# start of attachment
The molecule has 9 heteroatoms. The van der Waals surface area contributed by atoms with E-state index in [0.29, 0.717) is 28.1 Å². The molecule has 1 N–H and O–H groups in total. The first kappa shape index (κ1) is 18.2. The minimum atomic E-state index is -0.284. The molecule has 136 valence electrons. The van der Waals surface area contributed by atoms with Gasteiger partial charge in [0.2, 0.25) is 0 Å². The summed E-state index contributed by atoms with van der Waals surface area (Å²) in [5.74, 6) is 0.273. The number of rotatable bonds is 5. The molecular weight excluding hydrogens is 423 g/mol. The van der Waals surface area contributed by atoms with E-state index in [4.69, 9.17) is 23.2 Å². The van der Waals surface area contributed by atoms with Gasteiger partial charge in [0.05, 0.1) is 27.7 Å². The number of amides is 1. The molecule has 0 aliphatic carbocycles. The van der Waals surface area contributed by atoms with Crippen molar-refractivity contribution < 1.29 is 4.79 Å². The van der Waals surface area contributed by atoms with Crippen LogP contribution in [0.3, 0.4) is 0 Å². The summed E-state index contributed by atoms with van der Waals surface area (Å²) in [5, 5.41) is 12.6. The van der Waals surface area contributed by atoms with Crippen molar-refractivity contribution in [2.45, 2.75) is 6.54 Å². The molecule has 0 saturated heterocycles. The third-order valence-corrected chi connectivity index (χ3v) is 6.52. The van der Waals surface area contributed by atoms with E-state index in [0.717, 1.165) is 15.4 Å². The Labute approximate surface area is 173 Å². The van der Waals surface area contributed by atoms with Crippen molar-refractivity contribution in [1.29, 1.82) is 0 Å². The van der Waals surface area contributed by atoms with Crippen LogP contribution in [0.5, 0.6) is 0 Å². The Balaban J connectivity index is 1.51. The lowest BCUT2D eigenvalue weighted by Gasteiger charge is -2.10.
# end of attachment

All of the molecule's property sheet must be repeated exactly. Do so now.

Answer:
The molecule has 9 heteroatoms. The van der Waals surface area contributed by atoms with E-state index in [0.29, 0.717) is 28.1 Å². The molecule has 1 N–H and O–H groups in total. The first kappa shape index (κ1) is 18.2. The minimum atomic E-state index is -0.284. The molecule has 136 valence electrons. The van der Waals surface area contributed by atoms with Gasteiger partial charge in [0.2, 0.25) is 0 Å². The summed E-state index contributed by atoms with van der Waals surface area (Å²) in [5.74, 6) is 0.273. The number of rotatable bonds is 5. The molecular weight excluding hydrogens is 423 g/mol. The van der Waals surface area contributed by atoms with E-state index in [4.69, 9.17) is 23.2 Å². The van der Waals surface area contributed by atoms with Gasteiger partial charge in [0.05, 0.1) is 27.7 Å². The number of amides is 1. The molecule has 0 aliphatic carbocycles. The van der Waals surface area contributed by atoms with Crippen molar-refractivity contribution < 1.29 is 4.79 Å². The van der Waals surface area contributed by atoms with Crippen LogP contribution in [0.3, 0.4) is 0 Å². The summed E-state index contributed by atoms with van der Waals surface area (Å²) in [5, 5.41) is 12.6. The van der Waals surface area contributed by atoms with Crippen molar-refractivity contribution in [2.45, 2.75) is 6.54 Å². The molecule has 0 saturated heterocycles. The third-order valence-corrected chi connectivity index (χ3v) is 6.52. The van der Waals surface area contributed by atoms with E-state index in [0.717, 1.165) is 15.4 Å². The Labute approximate surface area is 173 Å². The van der Waals surface area contributed by atoms with Crippen molar-refractivity contribution in [1.29, 1.82) is 0 Å². The van der Waals surface area contributed by atoms with Crippen LogP contribution in [0.5, 0.6) is 0 Å². The Balaban J connectivity index is 1.51. The lowest BCUT2D eigenvalue weighted by Gasteiger charge is -2.10.